Tags: Pandemic and Beyond
In the first dilemma of our Pandemic and Beyond series, we consider what to do when a colleague has been furloughed.
Joseph has been employed at Smith's Adhesives, a relatively small-scale glue manufacturer, for 20 years. The firm has eight staff, of whom two, Joseph and his colleague Jane, operate the machinery used in adhesive production. Jane has been at the company for a much shorter period of time than Joseph, but she has learned quickly from Joseph and they have a good working relationship.
When the COVID-19 pandemic took hold, orders dried up and the manufacturer started experiencing financial difficulties. It was decided that one of the two would need to be furloughed to keep the business afloat during this period of increased financial strain. Although Joseph is by far the more experienced of the two, he only has himself to support financially even though his income is higher. He is also much older and therefore much more worried about catching the virus. Jane, on the other hand, has a young family who depend on her income, and is relatively young, healthy and less likely to be vulnerable to the worst effects of the virus were she to catch it. This being the case, it was agreed by the two colleagues and the firm's managing director, Izzy, that furloughing Joseph while Jane continued to work was the best solution for everybody.
A few weeks after Joseph was furloughed, one of the machines on the shop floor is due for its annual deep clean and replacement of time-limited components. Jane hasn't had to carry out this task before, and she's not very confident about her ability to do so for the first time on her own, risking damage to expensive equipment. She explains the situation to Izzy, who knows that Joseph can get this task done in an hour or two at most. Jane will need to closely study the manual and maybe need to ask the manufacturer some questions over the phone before she attempts the maintenance for the first time, meaning the task is likely to take her a great deal more time and effort than it would for Joseph. Izzy phones Joseph, asking if he would mind coming into work on this occasion. He understands full well that it's important that it's done right; damage to the equipment is expensive and will cause delays to orders, which is especially undesirable given the reduced custom the firm has been getting.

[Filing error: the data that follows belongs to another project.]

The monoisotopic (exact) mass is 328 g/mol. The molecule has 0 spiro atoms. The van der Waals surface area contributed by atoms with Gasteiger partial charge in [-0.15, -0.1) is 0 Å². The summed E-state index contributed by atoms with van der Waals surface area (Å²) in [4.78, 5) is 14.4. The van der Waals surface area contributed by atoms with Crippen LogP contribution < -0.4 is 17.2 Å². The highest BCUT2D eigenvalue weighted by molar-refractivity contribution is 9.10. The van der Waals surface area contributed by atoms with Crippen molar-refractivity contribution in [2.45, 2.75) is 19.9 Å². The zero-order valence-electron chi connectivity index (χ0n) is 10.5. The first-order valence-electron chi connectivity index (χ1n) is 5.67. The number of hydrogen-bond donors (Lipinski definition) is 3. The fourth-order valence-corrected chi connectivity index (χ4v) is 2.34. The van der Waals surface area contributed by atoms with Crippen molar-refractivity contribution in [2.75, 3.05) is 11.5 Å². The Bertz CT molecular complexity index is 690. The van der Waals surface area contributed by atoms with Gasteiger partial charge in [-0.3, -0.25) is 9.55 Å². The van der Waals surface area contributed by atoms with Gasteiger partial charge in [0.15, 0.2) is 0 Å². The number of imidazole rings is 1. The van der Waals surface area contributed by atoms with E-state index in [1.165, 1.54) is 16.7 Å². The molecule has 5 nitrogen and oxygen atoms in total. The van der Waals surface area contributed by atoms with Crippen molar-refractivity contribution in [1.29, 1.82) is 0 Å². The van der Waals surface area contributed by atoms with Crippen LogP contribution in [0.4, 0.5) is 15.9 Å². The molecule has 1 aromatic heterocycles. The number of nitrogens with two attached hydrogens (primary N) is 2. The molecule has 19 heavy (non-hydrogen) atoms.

What should Joseph do?
(a) Go into work just this once and help out his colleague - what harm can it really do?
(b) Offer to talk with his colleague over the phone to explain what she needs to know so she can complete the task, talking her through each step.
(c) Apologise and refuse, citing the rules of the furlough scheme which prevent him from carrying out any work, but tell Izzy that she can call the machine's manufacturer, who will send an employee to carry out the maintenance for an expensive one-off fee.